Short-acting and Long-acting Opioids Utilization among Women Diagnosed with Endometriosis in the United States: A Population-based Claims Study.J Minim Invasive Gynecol. 2021 02; 28(2):297-306.e2.JM
To determine the prevalence and pattern of opioid use in endometriosis and the characteristics of patients prescribed an opioid using medical insurance claims data.
We performed a retrospective cohort analysis of data from the Truven MarketScan Commercial database for the period of January 1, 2011 to December 31, 2016.
The Truven database includes inpatient, outpatient, and prescription claims covering more than 115 million unique individuals and over 36 million inpatient hospital discharges across multiple payer types and all 50 states.
Women with endometriosis were defined as those with 1 inpatient or 2 outpatient codes for endometriosis.
No interventions were assigned. Women who filled an opioid prescription within 12 months of diagnosis were placed in the opioid cohort and women who did not fill an opioid prescription were placed in the nonopioid cohort.
MEASUREMENTS AND MAIN RESULTS
Baseline characteristics were evaluated 12 months preindex (date of the first diagnosis) and opioid use was assessed for 12 months after the index date. The dataset included 58 472 women with endometriosis. Of these, 61.7% filled an opioid prescription during the study period. More than 95% filled prescriptions for short-acting opioids (SAOs) only, 4.1% filled prescriptions for both SAOs and extended-release/long-acting opioids (LAOs), and 0.6% filled prescriptions for LAOs only. Patients who filled an opioid prescription had higher baseline comorbidities (especially gynecologic and chronic pain comorbidities) and endometriosis-related medication use compared with patients who did not fill an opioid prescription during the study period. Patients who filled both LAO and SAO prescriptions had the highest total days' supply of opioids, the proportion of days covered by prescriptions, and morphine equivalent daily dose. These patients also had the highest proportions of opioid switching and dose augmentation. Statistical trends in data were not substantially altered when analyses excluded patients with chronic pain comorbidities or surgical opioid prescriptions.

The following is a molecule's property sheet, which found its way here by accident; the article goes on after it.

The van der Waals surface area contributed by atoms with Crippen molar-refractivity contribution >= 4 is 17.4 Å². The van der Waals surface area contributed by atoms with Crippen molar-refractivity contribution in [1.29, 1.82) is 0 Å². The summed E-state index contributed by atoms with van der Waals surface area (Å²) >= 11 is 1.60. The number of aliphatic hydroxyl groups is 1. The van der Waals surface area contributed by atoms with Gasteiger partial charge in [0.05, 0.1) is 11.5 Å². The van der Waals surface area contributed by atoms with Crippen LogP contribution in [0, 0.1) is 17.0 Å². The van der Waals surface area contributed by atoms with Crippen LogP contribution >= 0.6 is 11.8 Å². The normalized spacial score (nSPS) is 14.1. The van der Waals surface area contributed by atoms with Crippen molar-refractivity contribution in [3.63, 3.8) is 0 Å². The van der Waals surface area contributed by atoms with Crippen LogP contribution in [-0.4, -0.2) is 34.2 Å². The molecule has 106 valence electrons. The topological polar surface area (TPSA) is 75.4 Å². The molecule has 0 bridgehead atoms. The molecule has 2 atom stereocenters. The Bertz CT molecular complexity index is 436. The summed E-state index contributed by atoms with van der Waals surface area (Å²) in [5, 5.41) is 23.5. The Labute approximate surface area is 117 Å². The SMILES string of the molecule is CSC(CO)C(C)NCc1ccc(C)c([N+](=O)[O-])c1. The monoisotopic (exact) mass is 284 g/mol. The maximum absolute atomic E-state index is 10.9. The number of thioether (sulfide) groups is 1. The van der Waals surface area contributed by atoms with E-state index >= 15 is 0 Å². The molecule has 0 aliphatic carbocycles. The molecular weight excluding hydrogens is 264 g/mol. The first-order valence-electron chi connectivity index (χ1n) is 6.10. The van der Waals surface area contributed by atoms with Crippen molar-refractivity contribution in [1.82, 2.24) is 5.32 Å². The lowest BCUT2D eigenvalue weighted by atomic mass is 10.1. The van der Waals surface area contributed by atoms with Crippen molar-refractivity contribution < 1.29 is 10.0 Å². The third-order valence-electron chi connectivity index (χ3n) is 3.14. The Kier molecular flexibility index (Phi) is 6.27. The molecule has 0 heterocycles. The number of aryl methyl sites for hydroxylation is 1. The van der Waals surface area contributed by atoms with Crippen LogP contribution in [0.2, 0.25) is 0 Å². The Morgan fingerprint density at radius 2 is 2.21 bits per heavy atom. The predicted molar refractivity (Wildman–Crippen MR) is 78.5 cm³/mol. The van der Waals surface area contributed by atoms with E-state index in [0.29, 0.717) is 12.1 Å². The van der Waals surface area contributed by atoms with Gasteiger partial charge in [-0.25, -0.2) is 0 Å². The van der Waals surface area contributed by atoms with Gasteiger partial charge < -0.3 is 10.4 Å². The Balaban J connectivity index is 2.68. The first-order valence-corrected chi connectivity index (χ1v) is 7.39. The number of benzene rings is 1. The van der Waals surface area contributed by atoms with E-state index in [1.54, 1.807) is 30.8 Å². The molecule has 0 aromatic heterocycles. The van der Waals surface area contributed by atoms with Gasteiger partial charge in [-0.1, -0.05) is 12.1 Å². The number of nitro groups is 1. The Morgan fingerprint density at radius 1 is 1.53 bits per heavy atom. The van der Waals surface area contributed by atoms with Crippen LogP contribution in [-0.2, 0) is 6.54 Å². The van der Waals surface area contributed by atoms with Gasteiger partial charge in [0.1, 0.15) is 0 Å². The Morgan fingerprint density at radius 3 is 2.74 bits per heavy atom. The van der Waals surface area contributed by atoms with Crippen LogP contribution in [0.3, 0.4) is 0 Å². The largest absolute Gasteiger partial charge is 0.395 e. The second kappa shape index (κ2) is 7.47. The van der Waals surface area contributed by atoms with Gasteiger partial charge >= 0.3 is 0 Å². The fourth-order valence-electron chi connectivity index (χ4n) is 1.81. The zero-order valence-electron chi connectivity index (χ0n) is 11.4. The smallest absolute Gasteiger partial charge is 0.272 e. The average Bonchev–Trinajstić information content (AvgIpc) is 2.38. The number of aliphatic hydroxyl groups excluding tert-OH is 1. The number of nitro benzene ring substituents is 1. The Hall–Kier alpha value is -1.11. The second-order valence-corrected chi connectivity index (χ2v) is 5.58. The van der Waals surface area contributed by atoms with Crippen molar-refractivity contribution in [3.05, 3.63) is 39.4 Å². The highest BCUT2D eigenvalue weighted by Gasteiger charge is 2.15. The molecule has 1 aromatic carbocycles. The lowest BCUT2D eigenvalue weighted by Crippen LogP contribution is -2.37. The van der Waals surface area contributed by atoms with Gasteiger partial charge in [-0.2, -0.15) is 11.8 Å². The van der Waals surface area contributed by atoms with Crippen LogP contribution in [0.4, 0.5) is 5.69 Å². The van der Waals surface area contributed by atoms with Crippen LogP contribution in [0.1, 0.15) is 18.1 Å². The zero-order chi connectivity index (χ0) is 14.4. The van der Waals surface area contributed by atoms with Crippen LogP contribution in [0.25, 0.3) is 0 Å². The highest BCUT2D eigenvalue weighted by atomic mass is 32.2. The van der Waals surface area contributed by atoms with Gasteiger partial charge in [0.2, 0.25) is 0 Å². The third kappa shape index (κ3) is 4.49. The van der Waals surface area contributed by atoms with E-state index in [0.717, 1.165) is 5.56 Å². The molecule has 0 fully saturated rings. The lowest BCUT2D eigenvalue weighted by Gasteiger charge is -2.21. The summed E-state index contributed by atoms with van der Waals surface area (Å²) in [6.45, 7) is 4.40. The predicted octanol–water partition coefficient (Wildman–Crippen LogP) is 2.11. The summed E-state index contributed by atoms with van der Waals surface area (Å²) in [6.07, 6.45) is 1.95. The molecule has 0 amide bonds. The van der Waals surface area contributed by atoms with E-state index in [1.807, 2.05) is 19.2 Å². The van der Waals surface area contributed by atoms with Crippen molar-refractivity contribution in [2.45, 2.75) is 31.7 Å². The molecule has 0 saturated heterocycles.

Although opioids are not a recommended treatment for endometriosis, more than half of our cohort filled an opioid prescription within 1 year after a first recorded diagnosis of endometriosis. Patients who filled an opioid prescription tended to use more endometriosis-related medications and have a higher comorbidity burden. Additional research is necessary to better understand the reasons and outcomes associated with opioid utilization in endometriosis and to determine if there is a more effective pain management treatment plan for patients taking opioids.